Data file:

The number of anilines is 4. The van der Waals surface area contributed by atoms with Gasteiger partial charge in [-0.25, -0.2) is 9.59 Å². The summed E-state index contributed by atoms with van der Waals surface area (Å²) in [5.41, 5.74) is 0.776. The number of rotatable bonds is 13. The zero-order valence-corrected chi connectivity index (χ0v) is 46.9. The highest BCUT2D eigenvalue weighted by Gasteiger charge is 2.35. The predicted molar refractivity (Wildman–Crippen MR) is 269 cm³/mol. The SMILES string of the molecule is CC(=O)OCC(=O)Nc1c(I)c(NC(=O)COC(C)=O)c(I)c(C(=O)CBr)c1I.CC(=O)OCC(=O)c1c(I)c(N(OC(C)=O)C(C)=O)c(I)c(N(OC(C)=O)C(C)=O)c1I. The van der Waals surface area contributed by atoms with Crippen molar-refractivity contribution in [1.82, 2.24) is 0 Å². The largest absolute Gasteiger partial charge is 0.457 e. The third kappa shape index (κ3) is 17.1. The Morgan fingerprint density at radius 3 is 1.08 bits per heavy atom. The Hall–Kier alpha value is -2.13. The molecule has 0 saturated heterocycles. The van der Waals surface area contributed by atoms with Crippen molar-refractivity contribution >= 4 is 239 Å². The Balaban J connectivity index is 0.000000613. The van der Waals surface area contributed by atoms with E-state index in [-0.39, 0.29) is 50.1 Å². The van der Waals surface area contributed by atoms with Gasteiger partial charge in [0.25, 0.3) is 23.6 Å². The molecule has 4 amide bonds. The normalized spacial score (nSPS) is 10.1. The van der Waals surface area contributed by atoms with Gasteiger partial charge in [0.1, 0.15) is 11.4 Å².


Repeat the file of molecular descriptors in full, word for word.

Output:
The number of anilines is 4. The van der Waals surface area contributed by atoms with Gasteiger partial charge in [-0.25, -0.2) is 9.59 Å². The summed E-state index contributed by atoms with van der Waals surface area (Å²) in [5.41, 5.74) is 0.776. The number of rotatable bonds is 13. The zero-order valence-corrected chi connectivity index (χ0v) is 46.9. The highest BCUT2D eigenvalue weighted by Gasteiger charge is 2.35. The predicted molar refractivity (Wildman–Crippen MR) is 269 cm³/mol. The SMILES string of the molecule is CC(=O)OCC(=O)Nc1c(I)c(NC(=O)COC(C)=O)c(I)c(C(=O)CBr)c1I.CC(=O)OCC(=O)c1c(I)c(N(OC(C)=O)C(C)=O)c(I)c(N(OC(C)=O)C(C)=O)c1I. The van der Waals surface area contributed by atoms with Crippen molar-refractivity contribution in [1.82, 2.24) is 0 Å². The largest absolute Gasteiger partial charge is 0.457 e. The third kappa shape index (κ3) is 17.1. The Morgan fingerprint density at radius 3 is 1.08 bits per heavy atom. The Hall–Kier alpha value is -2.13. The molecule has 0 saturated heterocycles. The van der Waals surface area contributed by atoms with Crippen molar-refractivity contribution >= 4 is 239 Å². The Balaban J connectivity index is 0.000000613. The van der Waals surface area contributed by atoms with E-state index in [-0.39, 0.29) is 50.1 Å². The van der Waals surface area contributed by atoms with Gasteiger partial charge in [0.25, 0.3) is 23.6 Å². The molecule has 4 amide bonds. The normalized spacial score (nSPS) is 10.1. The van der Waals surface area contributed by atoms with Gasteiger partial charge in [0.1, 0.15) is 11.4 Å².